},
                [start, ""] => {
                    let start = parse_range_u32(start)?;
                    start ..= ::std::u32::MAX
                },
                [start, end] => {
                    let start = parse_range_u32(start)?;
                    let end = parse_range_u32(end)?;
                    start ..= end
                },
                [start] => {
                    let start = parse_range_u32(start)?;
                    start ..= start
                },
                _ => return Err(PositionParseError {
                    message: format!("Couldn't parse `{}` as range", range_spec),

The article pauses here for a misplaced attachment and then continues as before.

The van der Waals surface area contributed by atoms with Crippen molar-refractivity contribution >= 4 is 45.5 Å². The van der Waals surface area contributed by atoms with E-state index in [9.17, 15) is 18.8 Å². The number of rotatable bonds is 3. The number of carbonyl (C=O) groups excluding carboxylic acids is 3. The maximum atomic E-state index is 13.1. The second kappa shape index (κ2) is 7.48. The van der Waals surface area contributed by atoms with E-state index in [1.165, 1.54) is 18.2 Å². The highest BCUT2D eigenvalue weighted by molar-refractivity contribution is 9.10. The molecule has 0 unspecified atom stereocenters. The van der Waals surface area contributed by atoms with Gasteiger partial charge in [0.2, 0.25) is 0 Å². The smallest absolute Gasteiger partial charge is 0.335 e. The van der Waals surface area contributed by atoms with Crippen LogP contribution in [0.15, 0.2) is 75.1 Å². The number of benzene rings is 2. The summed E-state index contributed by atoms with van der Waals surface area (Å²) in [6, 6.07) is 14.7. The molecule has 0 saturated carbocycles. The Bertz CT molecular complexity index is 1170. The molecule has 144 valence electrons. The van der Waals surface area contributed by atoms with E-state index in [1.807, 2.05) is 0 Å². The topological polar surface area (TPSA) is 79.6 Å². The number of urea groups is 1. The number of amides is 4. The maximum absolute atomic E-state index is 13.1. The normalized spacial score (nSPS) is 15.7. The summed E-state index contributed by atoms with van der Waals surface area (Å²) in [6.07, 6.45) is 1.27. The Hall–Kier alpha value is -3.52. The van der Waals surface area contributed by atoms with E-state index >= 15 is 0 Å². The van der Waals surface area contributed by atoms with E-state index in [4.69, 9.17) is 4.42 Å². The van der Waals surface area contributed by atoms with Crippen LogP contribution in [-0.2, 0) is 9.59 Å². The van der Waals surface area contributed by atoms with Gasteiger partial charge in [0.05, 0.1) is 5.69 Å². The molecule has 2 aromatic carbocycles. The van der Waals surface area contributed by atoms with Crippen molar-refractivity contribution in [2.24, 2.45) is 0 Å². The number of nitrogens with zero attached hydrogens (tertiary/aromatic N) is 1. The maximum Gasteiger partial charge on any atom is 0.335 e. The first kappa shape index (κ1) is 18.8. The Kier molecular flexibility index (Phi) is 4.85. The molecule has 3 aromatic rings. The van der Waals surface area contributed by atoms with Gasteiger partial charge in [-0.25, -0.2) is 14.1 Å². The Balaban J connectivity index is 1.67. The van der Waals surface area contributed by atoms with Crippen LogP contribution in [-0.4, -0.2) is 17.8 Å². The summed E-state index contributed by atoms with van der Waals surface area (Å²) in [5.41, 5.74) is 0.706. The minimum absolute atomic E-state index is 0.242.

}),
            }
        }))
        .collect()
}

As you can see, you can wrap the whole closure’s body within a Ok(..), and then use ? or return Err(..) when wanting to return an error;

  • (and then let .collect transform an Iterator yielding Result<Item, Err>
    into a Result<Collection<Item>, Err>>, like with @OptimisticPeach’s solution).

Here this Result<Collection...> is exactly the value that you intend to return, but if it weren’t (or if you wanted to do some post-processing before returning), you could apply the ? operator again after .collect(), to extract the inner Collection<Item>:

type Item = ...;
type Error = ...;

fn bar () -> Result<Item, Error>
{
    ...
}

fn foo (iterator: impl Iterator) -> Result< Vec<Item>, Error >
{
    let vec: Vec<Item> =
        iterator
            .map(|x| -> Result<Item, Error> {Ok({
                let item = bar()?;
                ...
                item
            })})
            .collect()?;
    ...
    Ok(vec)
}
1 Like